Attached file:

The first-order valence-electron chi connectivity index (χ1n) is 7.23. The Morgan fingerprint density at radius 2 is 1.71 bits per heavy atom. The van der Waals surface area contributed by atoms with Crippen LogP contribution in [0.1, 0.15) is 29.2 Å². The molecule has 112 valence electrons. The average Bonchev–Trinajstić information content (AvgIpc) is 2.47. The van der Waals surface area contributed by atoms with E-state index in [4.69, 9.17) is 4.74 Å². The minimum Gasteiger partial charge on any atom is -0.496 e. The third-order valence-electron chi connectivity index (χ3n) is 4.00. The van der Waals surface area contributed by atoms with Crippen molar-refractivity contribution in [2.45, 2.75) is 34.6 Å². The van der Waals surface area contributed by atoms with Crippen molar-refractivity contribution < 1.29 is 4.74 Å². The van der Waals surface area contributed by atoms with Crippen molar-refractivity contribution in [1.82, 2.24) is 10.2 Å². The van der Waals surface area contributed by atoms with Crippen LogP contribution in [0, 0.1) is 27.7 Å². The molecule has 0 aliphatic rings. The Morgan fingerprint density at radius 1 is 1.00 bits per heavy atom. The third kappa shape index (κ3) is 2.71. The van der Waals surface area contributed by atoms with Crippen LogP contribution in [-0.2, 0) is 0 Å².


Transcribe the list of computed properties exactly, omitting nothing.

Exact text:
The first-order valence-electron chi connectivity index (χ1n) is 7.23. The Morgan fingerprint density at radius 2 is 1.71 bits per heavy atom. The van der Waals surface area contributed by atoms with Crippen LogP contribution in [0.1, 0.15) is 29.2 Å². The molecule has 112 valence electrons. The average Bonchev–Trinajstić information content (AvgIpc) is 2.47. The van der Waals surface area contributed by atoms with E-state index in [4.69, 9.17) is 4.74 Å². The minimum Gasteiger partial charge on any atom is -0.496 e. The third-order valence-electron chi connectivity index (χ3n) is 4.00. The van der Waals surface area contributed by atoms with Crippen molar-refractivity contribution in [2.45, 2.75) is 34.6 Å². The van der Waals surface area contributed by atoms with Crippen molar-refractivity contribution < 1.29 is 4.74 Å². The van der Waals surface area contributed by atoms with Crippen molar-refractivity contribution in [1.82, 2.24) is 10.2 Å². The van der Waals surface area contributed by atoms with Crippen LogP contribution in [0, 0.1) is 27.7 Å². The molecule has 0 aliphatic rings. The Morgan fingerprint density at radius 1 is 1.00 bits per heavy atom. The third kappa shape index (κ3) is 2.71. The van der Waals surface area contributed by atoms with Crippen LogP contribution in [-0.2, 0) is 0 Å².